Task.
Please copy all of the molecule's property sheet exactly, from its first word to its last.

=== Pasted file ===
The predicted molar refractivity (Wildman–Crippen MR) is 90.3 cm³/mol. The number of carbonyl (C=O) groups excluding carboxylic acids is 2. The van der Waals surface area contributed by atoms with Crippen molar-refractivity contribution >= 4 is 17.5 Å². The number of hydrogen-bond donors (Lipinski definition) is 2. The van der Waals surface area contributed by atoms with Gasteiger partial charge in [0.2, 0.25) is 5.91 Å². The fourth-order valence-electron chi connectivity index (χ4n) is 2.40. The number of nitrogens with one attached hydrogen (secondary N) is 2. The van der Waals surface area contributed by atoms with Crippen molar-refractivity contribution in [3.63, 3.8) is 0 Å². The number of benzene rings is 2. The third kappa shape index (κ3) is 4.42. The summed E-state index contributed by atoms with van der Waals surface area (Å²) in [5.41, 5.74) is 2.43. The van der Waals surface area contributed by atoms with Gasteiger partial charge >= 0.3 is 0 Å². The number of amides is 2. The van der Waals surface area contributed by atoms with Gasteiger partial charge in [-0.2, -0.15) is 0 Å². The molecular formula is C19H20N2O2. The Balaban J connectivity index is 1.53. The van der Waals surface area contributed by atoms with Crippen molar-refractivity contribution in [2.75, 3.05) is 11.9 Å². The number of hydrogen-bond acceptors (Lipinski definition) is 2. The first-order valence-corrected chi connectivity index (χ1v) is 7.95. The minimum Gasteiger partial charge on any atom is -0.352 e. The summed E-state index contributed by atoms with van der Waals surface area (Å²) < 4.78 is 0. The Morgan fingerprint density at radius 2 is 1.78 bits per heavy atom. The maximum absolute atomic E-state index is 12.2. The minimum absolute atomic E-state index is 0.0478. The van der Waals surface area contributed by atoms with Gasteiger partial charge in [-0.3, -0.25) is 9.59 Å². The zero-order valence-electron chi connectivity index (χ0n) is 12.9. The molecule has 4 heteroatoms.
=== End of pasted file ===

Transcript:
The predicted molar refractivity (Wildman–Crippen MR) is 90.3 cm³/mol. The number of carbonyl (C=O) groups excluding carboxylic acids is 2. The van der Waals surface area contributed by atoms with Crippen molar-refractivity contribution >= 4 is 17.5 Å². The number of hydrogen-bond donors (Lipinski definition) is 2. The van der Waals surface area contributed by atoms with Gasteiger partial charge in [0.2, 0.25) is 5.91 Å². The fourth-order valence-electron chi connectivity index (χ4n) is 2.40. The number of nitrogens with one attached hydrogen (secondary N) is 2. The van der Waals surface area contributed by atoms with Crippen molar-refractivity contribution in [3.63, 3.8) is 0 Å². The number of benzene rings is 2. The third kappa shape index (κ3) is 4.42. The summed E-state index contributed by atoms with van der Waals surface area (Å²) in [5.41, 5.74) is 2.43. The van der Waals surface area contributed by atoms with Gasteiger partial charge >= 0.3 is 0 Å². The number of amides is 2. The van der Waals surface area contributed by atoms with Gasteiger partial charge in [-0.2, -0.15) is 0 Å². The molecular formula is C19H20N2O2. The Balaban J connectivity index is 1.53. The van der Waals surface area contributed by atoms with Crippen molar-refractivity contribution in [2.75, 3.05) is 11.9 Å². The number of hydrogen-bond acceptors (Lipinski definition) is 2. The first-order valence-corrected chi connectivity index (χ1v) is 7.95. The minimum Gasteiger partial charge on any atom is -0.352 e. The summed E-state index contributed by atoms with van der Waals surface area (Å²) < 4.78 is 0. The Morgan fingerprint density at radius 2 is 1.78 bits per heavy atom. The maximum absolute atomic E-state index is 12.2. The minimum absolute atomic E-state index is 0.0478. The van der Waals surface area contributed by atoms with Gasteiger partial charge in [-0.3, -0.25) is 9.59 Å². The zero-order valence-electron chi connectivity index (χ0n) is 12.9. The molecule has 4 heteroatoms.